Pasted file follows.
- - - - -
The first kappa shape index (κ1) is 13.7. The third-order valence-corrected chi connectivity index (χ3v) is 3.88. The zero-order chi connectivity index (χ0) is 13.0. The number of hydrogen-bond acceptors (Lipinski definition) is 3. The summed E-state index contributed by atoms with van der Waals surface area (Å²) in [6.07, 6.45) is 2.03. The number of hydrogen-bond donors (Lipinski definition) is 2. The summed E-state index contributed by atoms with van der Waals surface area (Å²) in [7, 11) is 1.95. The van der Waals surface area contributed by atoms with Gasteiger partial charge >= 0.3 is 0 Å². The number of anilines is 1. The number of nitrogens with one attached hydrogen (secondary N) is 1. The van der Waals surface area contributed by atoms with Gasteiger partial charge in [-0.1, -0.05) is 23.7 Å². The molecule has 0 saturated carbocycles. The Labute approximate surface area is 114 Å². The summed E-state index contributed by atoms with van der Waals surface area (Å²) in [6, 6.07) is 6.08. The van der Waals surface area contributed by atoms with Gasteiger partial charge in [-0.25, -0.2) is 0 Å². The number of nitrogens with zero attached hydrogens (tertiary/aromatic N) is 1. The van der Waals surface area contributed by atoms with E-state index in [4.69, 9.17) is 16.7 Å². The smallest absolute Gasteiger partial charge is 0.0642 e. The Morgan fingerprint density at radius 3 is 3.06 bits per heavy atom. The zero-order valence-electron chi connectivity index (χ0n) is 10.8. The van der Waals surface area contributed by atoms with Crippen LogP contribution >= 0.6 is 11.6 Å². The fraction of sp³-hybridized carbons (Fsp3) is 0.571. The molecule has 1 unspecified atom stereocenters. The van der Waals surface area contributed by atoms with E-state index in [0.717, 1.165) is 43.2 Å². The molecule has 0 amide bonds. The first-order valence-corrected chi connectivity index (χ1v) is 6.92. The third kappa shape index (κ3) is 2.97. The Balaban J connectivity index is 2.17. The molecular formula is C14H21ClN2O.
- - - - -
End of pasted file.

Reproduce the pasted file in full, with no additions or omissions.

The first kappa shape index (κ1) is 13.7. The third-order valence-corrected chi connectivity index (χ3v) is 3.88. The zero-order chi connectivity index (χ0) is 13.0. The number of hydrogen-bond acceptors (Lipinski definition) is 3. The summed E-state index contributed by atoms with van der Waals surface area (Å²) in [6.07, 6.45) is 2.03. The number of hydrogen-bond donors (Lipinski definition) is 2. The summed E-state index contributed by atoms with van der Waals surface area (Å²) in [7, 11) is 1.95. The van der Waals surface area contributed by atoms with Gasteiger partial charge >= 0.3 is 0 Å². The number of anilines is 1. The number of nitrogens with one attached hydrogen (secondary N) is 1. The van der Waals surface area contributed by atoms with Gasteiger partial charge in [-0.1, -0.05) is 23.7 Å². The molecule has 0 saturated carbocycles. The Labute approximate surface area is 114 Å². The summed E-state index contributed by atoms with van der Waals surface area (Å²) in [6, 6.07) is 6.08. The van der Waals surface area contributed by atoms with Gasteiger partial charge in [-0.25, -0.2) is 0 Å². The number of nitrogens with zero attached hydrogens (tertiary/aromatic N) is 1. The van der Waals surface area contributed by atoms with E-state index in [4.69, 9.17) is 16.7 Å². The smallest absolute Gasteiger partial charge is 0.0642 e. The Morgan fingerprint density at radius 3 is 3.06 bits per heavy atom. The zero-order valence-electron chi connectivity index (χ0n) is 10.8. The van der Waals surface area contributed by atoms with Crippen LogP contribution >= 0.6 is 11.6 Å². The fraction of sp³-hybridized carbons (Fsp3) is 0.571. The molecule has 1 unspecified atom stereocenters. The van der Waals surface area contributed by atoms with E-state index in [0.717, 1.165) is 43.2 Å². The molecule has 0 amide bonds. The first-order valence-corrected chi connectivity index (χ1v) is 6.92. The third kappa shape index (κ3) is 2.97. The Balaban J connectivity index is 2.17. The molecular formula is C14H21ClN2O.